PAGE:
Among the drugs being smuggled into the country in quantity are cocaine, which saw its highest ever total seizure last year (338 kg); heroin, which is continuously being pushed into India from across the Pakistan border; and marijuana, which is smuggled from Nepal and illegally grown within India.

Heroin hauls, according to the NCB report, have almost doubled from 3,838 kg in 2020 to 7,619 kg last year. “Major trafficking of heroin in India takes place through Indo-Pakistan border – Punjab and Jammu and Kashmir. From these border states, heroin is further trafficked into other states.” NCB said. Use of human carriers from Africa for smuggling heroin to India was also noticed in at least 52 instances in 2020 and 2021.

Agencies recovered 338 kg of cocaine last year, which is estimated to be worth close to 2,500 crore in the international market. Earlier, 19 kg of cocaine was seized in 2020, 66 kg in 2019 and 35 kg in 2018.

“Smuggling of cocaine (which originates mainly in South America) is done by African nationals in India and most seizures have been made at airports. There are many instances of small quantities of cocaine being trafficked through parcels, concealed in cosmetics, utensils, books and clothing,” the NCB report said. It mentioned a trend of trafficking of cocaine in liquid form as well.

There is also increased usage of cannabis in India last year due to decreased supply of other synthetic drugs post Covid-19 pandemic and countrywide lockdowns, the NCB report claimed.

Around 7.5 lakh kg of cannabis was seized by agencies in 2021, compared to 5.6 lakh kg in 2020. “Trafficking of ganja in substantial quantities takes place across India-Nepal border and in the states of Odisha, Himachal Pradesh and in small quantities from states of Manipur and West Bengal. The main transit routes for ganja are through Assam, Odisha, West Bengal, Bihar, Uttar Pradesh, Nagaland, Maharashtra and Chhattisgarh,” the report added.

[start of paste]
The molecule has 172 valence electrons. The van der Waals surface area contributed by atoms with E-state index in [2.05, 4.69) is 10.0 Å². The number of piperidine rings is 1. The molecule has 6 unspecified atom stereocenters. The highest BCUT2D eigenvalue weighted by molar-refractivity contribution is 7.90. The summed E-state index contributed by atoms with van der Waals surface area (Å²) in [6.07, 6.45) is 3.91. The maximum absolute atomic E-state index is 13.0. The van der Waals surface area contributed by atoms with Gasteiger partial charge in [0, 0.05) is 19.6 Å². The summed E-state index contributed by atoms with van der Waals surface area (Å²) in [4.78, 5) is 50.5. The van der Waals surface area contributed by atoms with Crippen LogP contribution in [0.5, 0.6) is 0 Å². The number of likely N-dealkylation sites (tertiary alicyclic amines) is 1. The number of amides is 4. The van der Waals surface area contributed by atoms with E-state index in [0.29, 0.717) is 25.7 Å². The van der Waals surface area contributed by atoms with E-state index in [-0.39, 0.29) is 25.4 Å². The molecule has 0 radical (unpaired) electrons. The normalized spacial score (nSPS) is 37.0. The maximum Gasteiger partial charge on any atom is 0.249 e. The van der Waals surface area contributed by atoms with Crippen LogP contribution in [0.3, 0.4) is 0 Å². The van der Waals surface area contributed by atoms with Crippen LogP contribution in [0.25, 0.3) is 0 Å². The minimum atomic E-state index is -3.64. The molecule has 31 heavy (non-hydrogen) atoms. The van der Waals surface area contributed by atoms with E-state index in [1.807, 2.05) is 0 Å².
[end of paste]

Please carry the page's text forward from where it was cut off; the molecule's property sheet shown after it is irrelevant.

The report also highlighted the emergence and presence of a large number of new psychoactive substances (NPS), which are known in the market by terms such as “legal highs”, “bath salts” and “research chemicals”. These include chemicals such as crotonylfentanyl, methooxyacetyl fentanyl, cafentanil, tramadol, ethylone, etc.

“ NPS pose a significant risk to public health and challenge to the drug policy. (It is) difficult to carry out analysis and identification of large number of chemically diverse substances present in drug markets,” NCB added.

“Challenges such as increase in maritime trafficking, use of courier services, emergence of illegal internet pharmacies, use of dark net to place orders and make payments and diversion of pharmaceutical and prescription drugs for illicit consumption are going to escalate in the coming years,” said Shreya Upadhyay, a strategic affairs expert and assistant professor at Christ University, Bengaluru.

“There is a need to form a task force, which can focus on all syndicates, big or small, involved in cross-border smuggling of all kinds of drugs, as well as the distribution networks,” Upadhyay added.